awk '{ Bytes += $2; }
        END { printf ("Files %d, %.2f MB\n", FNR, Bytes / (1024 * 1024)); }
        ' "${CkSums}"

which shows this log.

$ ./fileGroup
real    2m5.139s
user    1m3.141s
sys 0m24.685s
9.8G    /media/paul/WinData/tarMETADATA
2288228966 156844 20220107_002000/02_History.tld
1812380507 156992 20220107_002000/02_History.toc
3028427874 1000411 20220107_002000/06_TechHist.tld
Files 565, 10001.10 MB

real    0m0.024s  #.. (Runtime of the awk component)
user    0m0.018s
sys 0m0.008s

An extract of the results:

Group of 5 files for cksum 1459775330

Group of 3 files for cksum 2937156162

Group of 2 files for cksum 3291901599

Counted 304 non-grouped files.

The Bash script is around 60 lines, of which 30 are the embedded awk script (I am unaware of any GNU/specific syntax required).

#! /bin/bash --

#.. Determine groups of identical files.


#.. Group all the files by checksum, and report them.

fileGroup () {

    local Awk='
BEGIN { Db = 0; reCut2 = "^[ ]*[^ ]+[ ]+[^ ]+[ ]+"; }
{ if (Db) printf ("\n%s\n", $0); }

#.. Add a new cksum value.
! (($1,0) in Fname) {
    Cksum[++Cksum[0]] = $1;
    if (Db) printf ("Added Cksum %d value %s.\n", 
        Cksum[0], Cksum[Cksum[0]]);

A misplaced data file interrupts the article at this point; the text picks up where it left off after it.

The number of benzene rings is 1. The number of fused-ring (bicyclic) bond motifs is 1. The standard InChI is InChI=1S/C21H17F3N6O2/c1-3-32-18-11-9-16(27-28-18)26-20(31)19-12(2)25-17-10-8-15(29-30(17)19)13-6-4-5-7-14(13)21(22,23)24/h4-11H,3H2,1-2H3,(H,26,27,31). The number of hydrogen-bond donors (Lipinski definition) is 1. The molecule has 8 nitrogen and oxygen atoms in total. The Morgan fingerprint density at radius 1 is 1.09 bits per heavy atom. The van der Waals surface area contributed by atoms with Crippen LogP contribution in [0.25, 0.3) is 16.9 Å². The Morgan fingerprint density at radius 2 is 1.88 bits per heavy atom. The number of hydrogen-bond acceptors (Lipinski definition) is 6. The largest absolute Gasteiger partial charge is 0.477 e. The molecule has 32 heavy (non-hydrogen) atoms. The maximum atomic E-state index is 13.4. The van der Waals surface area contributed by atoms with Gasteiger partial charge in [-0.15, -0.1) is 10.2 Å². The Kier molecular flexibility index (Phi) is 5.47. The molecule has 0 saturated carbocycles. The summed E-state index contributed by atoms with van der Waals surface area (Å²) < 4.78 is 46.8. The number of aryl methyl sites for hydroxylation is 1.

Fname[$1,0] = 0;
#.. Add a filename.
    Fname[$1,++Fname[$1,0]] = $0;
    sub (reCut2, "", Fname[$1,Fname[$1,0]]);
    if (Db) printf ("Fname [%s,%s] is \047%s\047\n",
        $1, Fname[$1,0], Fname[$1, Fname[$1,0]]);
#.. Report the identical files, grouped by checksum.
function Report (Local, k, ke, cs, j, je, Single) {
    ke = Cksum[0];
    for (k = 1; k <= ke; ++k) {
        cs = Cksum[k];
        je = Fname[cs,0];
        if (je < 2) { ++Single; continue; }
        printf ("\nGroup of %d files for cksum %s\n", je, cs);
        for (j = 1; j <= je; ++j) printf ("    %s\n", Fname[cs,j]);
    printf ("\nCounted %d non-grouped files.\n", Single);
END { Report( ); }
    awk -f <( printf '%s' "${Awk}" )

#### Script Body Starts Here.

    #.. Checksum all the files, and show some statistics.
    [ x ] && {
        time ( cd "${BackUpDir}" && cksum */* ) > "${CkSums}"
        du -s -h "${BackUpDir}"
        head -n 3 "${CkSums}"
        awk '{ Bytes += $2; }
            END { printf ("Files %d, %.2f MB\n", FNR, Bytes / (1024 * 1024)); }
            ' "${CkSums}"

    #.. Analyse the cksum data.
    time fileGroup < "${CkSums}" > "${Groups}"